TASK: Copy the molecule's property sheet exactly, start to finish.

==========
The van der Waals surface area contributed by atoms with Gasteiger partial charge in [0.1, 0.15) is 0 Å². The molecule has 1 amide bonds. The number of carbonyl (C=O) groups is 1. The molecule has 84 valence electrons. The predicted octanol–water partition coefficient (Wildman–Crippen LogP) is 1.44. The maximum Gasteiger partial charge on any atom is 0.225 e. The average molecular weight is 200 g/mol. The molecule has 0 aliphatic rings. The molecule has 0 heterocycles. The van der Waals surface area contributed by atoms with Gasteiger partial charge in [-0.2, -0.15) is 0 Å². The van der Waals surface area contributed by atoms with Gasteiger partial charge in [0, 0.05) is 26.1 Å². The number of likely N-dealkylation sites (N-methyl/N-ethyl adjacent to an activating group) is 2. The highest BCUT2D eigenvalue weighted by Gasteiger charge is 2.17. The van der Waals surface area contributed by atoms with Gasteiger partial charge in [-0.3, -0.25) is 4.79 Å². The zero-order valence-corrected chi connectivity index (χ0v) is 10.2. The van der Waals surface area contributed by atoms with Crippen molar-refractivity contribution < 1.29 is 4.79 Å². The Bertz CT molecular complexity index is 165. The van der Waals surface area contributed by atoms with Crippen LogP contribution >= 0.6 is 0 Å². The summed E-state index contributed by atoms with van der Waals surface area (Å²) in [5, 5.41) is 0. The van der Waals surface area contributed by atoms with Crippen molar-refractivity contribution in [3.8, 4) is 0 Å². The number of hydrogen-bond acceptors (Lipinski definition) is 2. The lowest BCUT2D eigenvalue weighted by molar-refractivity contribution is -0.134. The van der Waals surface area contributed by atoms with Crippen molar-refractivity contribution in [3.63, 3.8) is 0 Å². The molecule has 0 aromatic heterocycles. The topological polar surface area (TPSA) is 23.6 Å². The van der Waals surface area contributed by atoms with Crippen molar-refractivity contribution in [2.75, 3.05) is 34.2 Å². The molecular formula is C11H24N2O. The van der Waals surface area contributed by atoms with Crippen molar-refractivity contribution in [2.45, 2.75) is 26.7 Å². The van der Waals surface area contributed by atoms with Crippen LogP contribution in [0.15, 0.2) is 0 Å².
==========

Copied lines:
The van der Waals surface area contributed by atoms with Gasteiger partial charge in [0.1, 0.15) is 0 Å². The molecule has 1 amide bonds. The number of carbonyl (C=O) groups is 1. The molecule has 84 valence electrons. The predicted octanol–water partition coefficient (Wildman–Crippen LogP) is 1.44. The maximum Gasteiger partial charge on any atom is 0.225 e. The average molecular weight is 200 g/mol. The molecule has 0 aliphatic rings. The molecule has 0 heterocycles. The van der Waals surface area contributed by atoms with Gasteiger partial charge in [-0.2, -0.15) is 0 Å². The van der Waals surface area contributed by atoms with Gasteiger partial charge in [0, 0.05) is 26.1 Å². The number of likely N-dealkylation sites (N-methyl/N-ethyl adjacent to an activating group) is 2. The highest BCUT2D eigenvalue weighted by Gasteiger charge is 2.17. The van der Waals surface area contributed by atoms with Gasteiger partial charge in [-0.3, -0.25) is 4.79 Å². The zero-order valence-corrected chi connectivity index (χ0v) is 10.2. The van der Waals surface area contributed by atoms with Crippen molar-refractivity contribution < 1.29 is 4.79 Å². The Bertz CT molecular complexity index is 165. The van der Waals surface area contributed by atoms with Crippen LogP contribution >= 0.6 is 0 Å². The summed E-state index contributed by atoms with van der Waals surface area (Å²) in [5, 5.41) is 0. The van der Waals surface area contributed by atoms with Crippen molar-refractivity contribution in [3.8, 4) is 0 Å². The number of hydrogen-bond acceptors (Lipinski definition) is 2. The lowest BCUT2D eigenvalue weighted by molar-refractivity contribution is -0.134. The van der Waals surface area contributed by atoms with Crippen molar-refractivity contribution in [3.63, 3.8) is 0 Å². The molecule has 0 aromatic heterocycles. The topological polar surface area (TPSA) is 23.6 Å². The van der Waals surface area contributed by atoms with Crippen molar-refractivity contribution in [2.75, 3.05) is 34.2 Å². The molecular formula is C11H24N2O. The van der Waals surface area contributed by atoms with Crippen molar-refractivity contribution in [2.45, 2.75) is 26.7 Å². The van der Waals surface area contributed by atoms with Crippen LogP contribution in [0.15, 0.2) is 0 Å².